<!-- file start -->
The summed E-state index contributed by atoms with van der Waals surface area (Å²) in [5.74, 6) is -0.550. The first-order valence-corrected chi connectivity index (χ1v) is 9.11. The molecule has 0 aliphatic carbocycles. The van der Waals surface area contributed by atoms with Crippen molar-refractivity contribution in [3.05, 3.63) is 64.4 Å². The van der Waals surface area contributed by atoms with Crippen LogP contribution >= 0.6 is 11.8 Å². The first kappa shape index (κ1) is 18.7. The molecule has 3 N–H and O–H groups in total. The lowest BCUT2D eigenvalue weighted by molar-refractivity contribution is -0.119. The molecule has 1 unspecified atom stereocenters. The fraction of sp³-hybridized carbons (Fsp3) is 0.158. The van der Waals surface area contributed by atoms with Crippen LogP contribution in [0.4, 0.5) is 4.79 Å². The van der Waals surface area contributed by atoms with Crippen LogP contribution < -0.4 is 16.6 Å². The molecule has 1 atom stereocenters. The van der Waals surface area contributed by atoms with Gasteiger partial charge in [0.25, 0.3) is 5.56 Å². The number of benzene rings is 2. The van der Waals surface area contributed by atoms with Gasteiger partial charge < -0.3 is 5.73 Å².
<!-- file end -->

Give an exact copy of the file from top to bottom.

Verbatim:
The summed E-state index contributed by atoms with van der Waals surface area (Å²) in [5.74, 6) is -0.550. The first-order valence-corrected chi connectivity index (χ1v) is 9.11. The molecule has 0 aliphatic carbocycles. The van der Waals surface area contributed by atoms with Crippen molar-refractivity contribution in [3.05, 3.63) is 64.4 Å². The van der Waals surface area contributed by atoms with Crippen LogP contribution >= 0.6 is 11.8 Å². The first kappa shape index (κ1) is 18.7. The molecule has 3 N–H and O–H groups in total. The lowest BCUT2D eigenvalue weighted by molar-refractivity contribution is -0.119. The molecule has 1 unspecified atom stereocenters. The fraction of sp³-hybridized carbons (Fsp3) is 0.158. The van der Waals surface area contributed by atoms with Crippen LogP contribution in [0.4, 0.5) is 4.79 Å². The van der Waals surface area contributed by atoms with Crippen LogP contribution < -0.4 is 16.6 Å². The molecule has 1 atom stereocenters. The van der Waals surface area contributed by atoms with Gasteiger partial charge in [0.25, 0.3) is 5.56 Å². The number of benzene rings is 2. The van der Waals surface area contributed by atoms with Gasteiger partial charge < -0.3 is 5.73 Å².